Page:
1. My vegetable garden has done well and I have harvested more than we can eat. My freezer is bursting at the seams! The yellow wild cherry tomatoes are the most productive and easy to care for tomatoes I have ever grown, and taste good too. I have also grown some sweetcorn for the first time this year and we have eaten a few cobs already, although really we should wait another week or two for them to fatten up. Delicious!

2. My Japanese Anemone opened a few days ago and is looking happy, despite a few brown leaves. I love this deep pink one – ‘Serenade’ – a pleasant change from the paler ones that seem more common.

3. The Perovskia looks magical (with the Gaura just about hanging on in the background). In fact, it looks better for the lack of rain!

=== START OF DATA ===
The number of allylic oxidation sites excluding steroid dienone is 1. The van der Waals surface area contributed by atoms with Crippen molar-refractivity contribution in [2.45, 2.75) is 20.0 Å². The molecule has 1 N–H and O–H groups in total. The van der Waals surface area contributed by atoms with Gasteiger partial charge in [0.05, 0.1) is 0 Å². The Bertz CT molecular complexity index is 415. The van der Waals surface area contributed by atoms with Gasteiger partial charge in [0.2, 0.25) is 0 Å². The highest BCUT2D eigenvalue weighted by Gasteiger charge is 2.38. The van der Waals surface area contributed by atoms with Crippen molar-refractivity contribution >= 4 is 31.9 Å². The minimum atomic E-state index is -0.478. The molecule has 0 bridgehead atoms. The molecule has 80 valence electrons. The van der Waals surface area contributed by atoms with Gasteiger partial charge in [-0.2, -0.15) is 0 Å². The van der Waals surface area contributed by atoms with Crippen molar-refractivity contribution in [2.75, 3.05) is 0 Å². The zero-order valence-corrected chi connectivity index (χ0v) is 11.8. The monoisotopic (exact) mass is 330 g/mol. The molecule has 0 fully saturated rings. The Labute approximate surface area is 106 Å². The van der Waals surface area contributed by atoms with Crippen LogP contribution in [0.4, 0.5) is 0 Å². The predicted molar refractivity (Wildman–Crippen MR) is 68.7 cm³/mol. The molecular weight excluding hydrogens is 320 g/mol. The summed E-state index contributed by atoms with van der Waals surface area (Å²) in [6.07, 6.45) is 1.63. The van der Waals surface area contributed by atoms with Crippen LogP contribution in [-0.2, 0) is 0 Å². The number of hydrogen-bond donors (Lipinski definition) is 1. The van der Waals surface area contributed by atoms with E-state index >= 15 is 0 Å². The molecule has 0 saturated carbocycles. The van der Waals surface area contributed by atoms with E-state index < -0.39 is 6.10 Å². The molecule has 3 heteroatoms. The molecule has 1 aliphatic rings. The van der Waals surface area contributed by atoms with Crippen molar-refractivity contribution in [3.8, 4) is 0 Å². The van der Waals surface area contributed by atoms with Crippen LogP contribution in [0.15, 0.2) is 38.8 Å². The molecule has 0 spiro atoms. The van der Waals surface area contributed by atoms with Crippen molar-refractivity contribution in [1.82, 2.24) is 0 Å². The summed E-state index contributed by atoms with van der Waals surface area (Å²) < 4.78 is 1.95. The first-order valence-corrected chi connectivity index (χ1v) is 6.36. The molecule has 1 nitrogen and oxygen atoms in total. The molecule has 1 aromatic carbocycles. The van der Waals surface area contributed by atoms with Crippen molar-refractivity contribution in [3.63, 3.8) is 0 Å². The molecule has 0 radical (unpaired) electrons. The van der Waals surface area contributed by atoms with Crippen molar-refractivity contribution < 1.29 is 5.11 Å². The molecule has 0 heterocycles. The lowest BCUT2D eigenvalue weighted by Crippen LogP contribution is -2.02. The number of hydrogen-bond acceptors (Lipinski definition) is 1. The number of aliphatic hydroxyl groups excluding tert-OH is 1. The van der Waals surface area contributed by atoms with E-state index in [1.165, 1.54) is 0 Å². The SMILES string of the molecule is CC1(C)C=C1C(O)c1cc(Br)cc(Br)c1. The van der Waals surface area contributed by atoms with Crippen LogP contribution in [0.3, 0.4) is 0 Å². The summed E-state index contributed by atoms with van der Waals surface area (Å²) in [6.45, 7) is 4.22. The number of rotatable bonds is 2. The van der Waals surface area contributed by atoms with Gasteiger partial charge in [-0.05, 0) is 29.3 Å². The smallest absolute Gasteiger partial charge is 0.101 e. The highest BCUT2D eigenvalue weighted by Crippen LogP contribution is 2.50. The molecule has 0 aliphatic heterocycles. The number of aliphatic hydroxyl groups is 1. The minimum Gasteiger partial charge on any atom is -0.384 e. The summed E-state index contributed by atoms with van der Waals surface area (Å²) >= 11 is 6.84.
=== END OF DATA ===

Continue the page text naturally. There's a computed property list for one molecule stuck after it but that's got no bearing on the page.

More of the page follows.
4. Stipa gigantea is still shining, here with the best of the Tithonia finally reaching about a metre (the others are less than 30 cm high) and a couple of sunflowers – sadly not as grand as last year when I had dozens of enormous sunflowers, but sunflowers nonetheless.

5. The Gaillardia are looking good – one of the toughest flowers I have, flowering non-stop despite gale-force winds and scorching sun. And loved by the bees etc.

6. And finally, a bit of an oddity…. a Hellebore flowering in the full sun in August!

I realised when finishing this post that I had six photos and it is Saturday. So I am finally participating in Jon the Propagator’s ‘Six on Saturday’ meme for the first time. If you visit Jon’s blog you will find links to other gardeners posting six garden-related things on a Saturday. Many thanks to Jon for hosting this meme. 😃